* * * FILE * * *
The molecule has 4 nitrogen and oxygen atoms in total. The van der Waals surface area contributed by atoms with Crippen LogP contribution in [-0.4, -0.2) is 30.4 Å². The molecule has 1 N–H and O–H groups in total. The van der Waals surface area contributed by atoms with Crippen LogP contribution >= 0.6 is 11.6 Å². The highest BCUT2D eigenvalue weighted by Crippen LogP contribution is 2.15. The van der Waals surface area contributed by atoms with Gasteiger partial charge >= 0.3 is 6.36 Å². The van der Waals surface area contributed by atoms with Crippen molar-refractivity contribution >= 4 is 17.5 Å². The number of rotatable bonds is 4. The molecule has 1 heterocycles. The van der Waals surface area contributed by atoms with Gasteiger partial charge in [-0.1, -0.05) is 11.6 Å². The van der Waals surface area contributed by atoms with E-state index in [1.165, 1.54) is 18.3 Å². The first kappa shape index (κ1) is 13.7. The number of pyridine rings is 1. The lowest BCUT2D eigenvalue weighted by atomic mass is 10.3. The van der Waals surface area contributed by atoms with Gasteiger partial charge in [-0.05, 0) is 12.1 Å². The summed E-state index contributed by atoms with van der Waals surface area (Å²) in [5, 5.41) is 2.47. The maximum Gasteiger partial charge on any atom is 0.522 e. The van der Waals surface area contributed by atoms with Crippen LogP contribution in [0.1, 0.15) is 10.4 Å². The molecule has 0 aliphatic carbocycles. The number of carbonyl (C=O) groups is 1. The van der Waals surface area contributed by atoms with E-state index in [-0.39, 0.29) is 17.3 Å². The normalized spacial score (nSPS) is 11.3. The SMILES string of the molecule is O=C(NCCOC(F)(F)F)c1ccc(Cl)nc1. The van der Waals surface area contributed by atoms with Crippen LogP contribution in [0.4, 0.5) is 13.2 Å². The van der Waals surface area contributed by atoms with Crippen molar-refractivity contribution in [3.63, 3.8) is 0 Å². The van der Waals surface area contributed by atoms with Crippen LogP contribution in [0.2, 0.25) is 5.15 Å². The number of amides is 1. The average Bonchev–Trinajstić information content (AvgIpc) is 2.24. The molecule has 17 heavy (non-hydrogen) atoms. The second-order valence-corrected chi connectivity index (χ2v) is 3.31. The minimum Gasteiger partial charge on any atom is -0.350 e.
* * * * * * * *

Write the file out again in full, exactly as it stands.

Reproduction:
The molecule has 4 nitrogen and oxygen atoms in total. The van der Waals surface area contributed by atoms with Crippen LogP contribution in [-0.4, -0.2) is 30.4 Å². The molecule has 1 N–H and O–H groups in total. The van der Waals surface area contributed by atoms with Crippen LogP contribution >= 0.6 is 11.6 Å². The highest BCUT2D eigenvalue weighted by Crippen LogP contribution is 2.15. The van der Waals surface area contributed by atoms with Gasteiger partial charge >= 0.3 is 6.36 Å². The van der Waals surface area contributed by atoms with Crippen molar-refractivity contribution >= 4 is 17.5 Å². The number of rotatable bonds is 4. The molecule has 1 heterocycles. The van der Waals surface area contributed by atoms with Gasteiger partial charge in [-0.1, -0.05) is 11.6 Å². The van der Waals surface area contributed by atoms with E-state index in [1.165, 1.54) is 18.3 Å². The first kappa shape index (κ1) is 13.7. The number of pyridine rings is 1. The lowest BCUT2D eigenvalue weighted by atomic mass is 10.3. The van der Waals surface area contributed by atoms with Gasteiger partial charge in [-0.05, 0) is 12.1 Å². The summed E-state index contributed by atoms with van der Waals surface area (Å²) in [5, 5.41) is 2.47. The maximum Gasteiger partial charge on any atom is 0.522 e. The van der Waals surface area contributed by atoms with Crippen LogP contribution in [0.1, 0.15) is 10.4 Å². The molecule has 0 aliphatic carbocycles. The number of carbonyl (C=O) groups is 1. The van der Waals surface area contributed by atoms with E-state index in [-0.39, 0.29) is 17.3 Å². The normalized spacial score (nSPS) is 11.3. The SMILES string of the molecule is O=C(NCCOC(F)(F)F)c1ccc(Cl)nc1. The van der Waals surface area contributed by atoms with Crippen LogP contribution in [0.4, 0.5) is 13.2 Å². The van der Waals surface area contributed by atoms with Crippen molar-refractivity contribution in [3.63, 3.8) is 0 Å². The van der Waals surface area contributed by atoms with Crippen LogP contribution in [0.2, 0.25) is 5.15 Å². The number of amides is 1. The average Bonchev–Trinajstić information content (AvgIpc) is 2.24. The molecule has 17 heavy (non-hydrogen) atoms. The second-order valence-corrected chi connectivity index (χ2v) is 3.31. The minimum Gasteiger partial charge on any atom is -0.350 e.